What Trump Doesn't Get About the Suburbs

Our society is more divided between metro areas and the heartland than between cities and suburbs specifically.

President Trump’s recent attempts to pit the suburbs against cities inadvertently cast a light on his more general problem with metropolitan areas. Claiming to protect the “Suburban Lifestyle Dream” (an expression unfamiliar to suburbanites) in describing his opposition to an Obama-era low-income housing program, Trump betrayed an ignorance of the socioeconomic diversity of the suburbs, which a number of critics rightly noted. The truth is, suburbs have more in common with the cities they surround than not. 

But even critics mostly regard suburbs and cities as distinct geographic units defined by their differences. On one level, this is understandable. Suburbs and cities are governed by different municipal authorities, and suburban areas have long been the landing pad for urban flight. But the division between cities and suburbs and the “urban-rural” divide we hear so much about are mostly sideshows. They mask a much more distinct schism between metro areas, which include much of the suburbs, and non-metro small towns and rural areas. 

In a recent American Enterprise Institute survey, urban and suburban respondents were aligned with one another other on important issues, and the same held true for residents of small towns and rural areas. For instance, 52 percent of city dwellers and 48 percent of suburbanites said “not at all” when asked whether Trump is acting in the best interest of the public, compared with 38 percent of people in small towns and 32 percent of rural residents. This split is especially notable given that Americans in all geographic categories have similar views of how much the federal government, their local government, and national and local media act in the best interest of public. When it comes to key institutions, Americans don’t differ much. When it comes to Donald Trump, the suburbs are much more urban than rural.

One of the more telling differences between metro and non-metro—or, let’s say “heartland”—residents concerns the question of scientists. Only a third of metro dwellers say that scientists are as likely to be as biased as anyone, compared with 43 percent of heartland residents. More than 41 percent of metro residents have “a great deal” of confidence that scientists act in the best interest of the public, compared with a third of those in the heartland. Knowledge and expertise divide metro and heartland areas in other ways, including politics. Metro residents are much more likely to say they value experienced politicians over newcomers to politics. Heartland voters are warmer to the newcomers.

Many urban boosters create the impression that people who value knowledge and experience gravitate toward cities, but the truth is that knowledge workers and educated young professionals are at least as likely to settle in leafier, less-dense suburban enclaves. Whether a metro dweller lives in a condo in a bar district while her friend resides on a one-acre lot with a two-car garage is less important than the values they share about societal issues.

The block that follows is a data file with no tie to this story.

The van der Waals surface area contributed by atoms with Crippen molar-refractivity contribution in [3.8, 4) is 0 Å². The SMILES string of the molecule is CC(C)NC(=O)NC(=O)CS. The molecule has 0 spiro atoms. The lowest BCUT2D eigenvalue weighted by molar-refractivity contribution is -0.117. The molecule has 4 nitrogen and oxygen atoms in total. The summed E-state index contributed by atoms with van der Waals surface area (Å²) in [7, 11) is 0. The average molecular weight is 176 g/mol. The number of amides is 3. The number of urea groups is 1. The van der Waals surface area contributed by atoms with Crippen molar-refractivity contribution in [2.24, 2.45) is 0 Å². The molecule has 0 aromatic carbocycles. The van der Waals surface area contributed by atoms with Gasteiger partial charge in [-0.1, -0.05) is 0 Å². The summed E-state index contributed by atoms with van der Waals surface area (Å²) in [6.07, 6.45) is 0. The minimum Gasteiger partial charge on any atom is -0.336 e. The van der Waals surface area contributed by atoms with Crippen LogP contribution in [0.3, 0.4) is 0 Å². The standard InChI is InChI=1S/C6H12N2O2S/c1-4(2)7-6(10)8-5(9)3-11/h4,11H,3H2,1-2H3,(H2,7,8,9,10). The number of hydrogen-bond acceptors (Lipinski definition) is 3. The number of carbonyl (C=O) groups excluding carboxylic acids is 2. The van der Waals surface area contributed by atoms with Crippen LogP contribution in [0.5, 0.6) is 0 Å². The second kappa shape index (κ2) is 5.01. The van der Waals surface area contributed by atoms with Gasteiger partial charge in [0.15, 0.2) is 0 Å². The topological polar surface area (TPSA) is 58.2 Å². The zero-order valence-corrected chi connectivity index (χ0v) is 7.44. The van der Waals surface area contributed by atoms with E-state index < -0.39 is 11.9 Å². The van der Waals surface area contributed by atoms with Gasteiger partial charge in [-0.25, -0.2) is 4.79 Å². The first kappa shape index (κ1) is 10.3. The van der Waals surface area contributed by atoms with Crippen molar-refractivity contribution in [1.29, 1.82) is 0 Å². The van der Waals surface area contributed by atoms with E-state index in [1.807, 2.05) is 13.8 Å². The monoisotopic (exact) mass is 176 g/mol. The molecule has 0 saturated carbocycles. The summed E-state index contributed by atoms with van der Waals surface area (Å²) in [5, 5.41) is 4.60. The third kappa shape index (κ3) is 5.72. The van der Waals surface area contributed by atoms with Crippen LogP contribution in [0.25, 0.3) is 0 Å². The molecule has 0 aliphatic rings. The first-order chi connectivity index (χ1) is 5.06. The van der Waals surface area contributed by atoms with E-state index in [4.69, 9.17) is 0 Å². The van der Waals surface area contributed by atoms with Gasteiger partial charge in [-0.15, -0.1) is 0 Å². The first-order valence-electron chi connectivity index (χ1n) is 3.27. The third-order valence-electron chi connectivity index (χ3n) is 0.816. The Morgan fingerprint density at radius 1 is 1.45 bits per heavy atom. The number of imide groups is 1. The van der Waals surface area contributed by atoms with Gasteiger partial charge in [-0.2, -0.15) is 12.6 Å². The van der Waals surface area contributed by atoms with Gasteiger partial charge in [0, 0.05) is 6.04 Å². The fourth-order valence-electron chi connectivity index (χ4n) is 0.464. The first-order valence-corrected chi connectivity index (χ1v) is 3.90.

One of those values is connectivity with the world beyond one’s immediate community. About two-thirds of metro dwellers say they have had a video call with a friend or family member in the past week, compared with roughly half of non-metro residents. This may stem from the likelihood that they moved from elsewhere and use digital tools to stay in touch, but it may also reflect a general inclination toward greater connectivity. And that connectivity has a deeper relevance. Metro residents—and the suburbs especially—are more likely than those in the heartland to say they feel like they have people looking out for them financially during the pandemic. This appears to be another data point indicating the erosion of social capital in the heartland.

That suburban residents are more metro than heartland residents was on display in the 2018 midterm elections, which battered Republicans and cost them their House majority. The Pew Research Center found in 2018 that suburban voters were closer to urban than rural voters on social issues such as abortion and same-sex marriage. Digging deeper, Dan Balz of the Washington Post found that the GOP did not falter the same everywhere but rather in the denser suburban areas that are more tightly connected to the urban center. Sparser suburbs and those bordering rural areas were safer for Republicans.

America’s cultural divide cuts between metro and heartland, not simply between cities and suburbs or urban and rural areas. This should challenge conservative policymakers and worry Republicans. As the latter threw in their lot with the heartland years ago, the interest of conservative policymakers has drifted in the same direction. A good bit of this is warranted, of course, given the size and scope of heartland challenges. But the absence of fresh thinking among conservatives on issues of importance to metro area residents will only cede more ground in the long run to their intellectual opponents in the parts of the country where growth, wealth, and influence continue to concentrate.

Also at The Dispatch, Andrew Egger analyzes the political gamble Trump is taking in appealing to suburbanites with fear over low-income housing and crime.

Ryan Streeter is the director of domestic policy at the American Enterprise Institute.

Photograph by Joe Sohm/Visions of America/Universal Images Group/Getty Images.